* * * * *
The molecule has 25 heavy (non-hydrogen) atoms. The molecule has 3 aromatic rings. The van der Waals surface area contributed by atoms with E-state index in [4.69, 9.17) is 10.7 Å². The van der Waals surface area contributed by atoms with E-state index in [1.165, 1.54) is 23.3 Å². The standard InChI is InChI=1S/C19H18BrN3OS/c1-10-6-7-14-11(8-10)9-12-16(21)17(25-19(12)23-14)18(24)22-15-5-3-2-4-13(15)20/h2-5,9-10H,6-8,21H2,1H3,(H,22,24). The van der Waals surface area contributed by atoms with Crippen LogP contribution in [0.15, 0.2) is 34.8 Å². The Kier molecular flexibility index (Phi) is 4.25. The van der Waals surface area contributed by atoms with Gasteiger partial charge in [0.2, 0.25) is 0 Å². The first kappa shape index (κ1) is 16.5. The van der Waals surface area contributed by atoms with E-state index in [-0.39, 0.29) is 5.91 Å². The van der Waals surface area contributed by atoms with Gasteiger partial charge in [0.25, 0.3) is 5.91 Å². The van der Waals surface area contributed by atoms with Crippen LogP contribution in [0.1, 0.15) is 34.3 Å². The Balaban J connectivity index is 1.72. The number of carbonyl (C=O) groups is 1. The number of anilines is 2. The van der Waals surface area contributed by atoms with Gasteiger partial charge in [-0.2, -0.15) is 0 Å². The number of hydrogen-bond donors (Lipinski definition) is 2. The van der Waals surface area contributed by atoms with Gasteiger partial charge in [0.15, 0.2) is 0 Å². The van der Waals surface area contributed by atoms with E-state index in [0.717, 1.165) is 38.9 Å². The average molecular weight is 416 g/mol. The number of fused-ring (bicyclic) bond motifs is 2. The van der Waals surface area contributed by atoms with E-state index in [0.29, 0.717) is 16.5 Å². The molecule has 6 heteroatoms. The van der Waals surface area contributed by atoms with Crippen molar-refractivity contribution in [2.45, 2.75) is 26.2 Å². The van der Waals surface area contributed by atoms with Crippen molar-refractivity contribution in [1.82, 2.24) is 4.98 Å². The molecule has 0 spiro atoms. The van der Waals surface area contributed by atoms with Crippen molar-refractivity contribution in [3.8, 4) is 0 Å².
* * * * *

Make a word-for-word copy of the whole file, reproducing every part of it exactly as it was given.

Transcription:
The molecule has 25 heavy (non-hydrogen) atoms. The molecule has 3 aromatic rings. The van der Waals surface area contributed by atoms with E-state index in [4.69, 9.17) is 10.7 Å². The van der Waals surface area contributed by atoms with E-state index in [1.165, 1.54) is 23.3 Å². The standard InChI is InChI=1S/C19H18BrN3OS/c1-10-6-7-14-11(8-10)9-12-16(21)17(25-19(12)23-14)18(24)22-15-5-3-2-4-13(15)20/h2-5,9-10H,6-8,21H2,1H3,(H,22,24). The van der Waals surface area contributed by atoms with Crippen LogP contribution in [0.15, 0.2) is 34.8 Å². The Kier molecular flexibility index (Phi) is 4.25. The van der Waals surface area contributed by atoms with Gasteiger partial charge in [0.2, 0.25) is 0 Å². The first kappa shape index (κ1) is 16.5. The van der Waals surface area contributed by atoms with E-state index in [-0.39, 0.29) is 5.91 Å². The van der Waals surface area contributed by atoms with Gasteiger partial charge in [0.25, 0.3) is 5.91 Å². The van der Waals surface area contributed by atoms with Crippen LogP contribution in [0.1, 0.15) is 34.3 Å². The Balaban J connectivity index is 1.72. The number of carbonyl (C=O) groups is 1. The number of anilines is 2. The van der Waals surface area contributed by atoms with Gasteiger partial charge in [-0.2, -0.15) is 0 Å². The number of hydrogen-bond donors (Lipinski definition) is 2. The van der Waals surface area contributed by atoms with Gasteiger partial charge in [0.15, 0.2) is 0 Å². The van der Waals surface area contributed by atoms with E-state index in [0.717, 1.165) is 38.9 Å². The average molecular weight is 416 g/mol. The number of fused-ring (bicyclic) bond motifs is 2. The van der Waals surface area contributed by atoms with E-state index in [0.29, 0.717) is 16.5 Å². The molecule has 6 heteroatoms. The van der Waals surface area contributed by atoms with Crippen molar-refractivity contribution in [2.45, 2.75) is 26.2 Å². The van der Waals surface area contributed by atoms with Crippen molar-refractivity contribution in [1.82, 2.24) is 4.98 Å². The molecule has 0 spiro atoms. The van der Waals surface area contributed by atoms with Crippen molar-refractivity contribution in [3.8, 4) is 0 Å².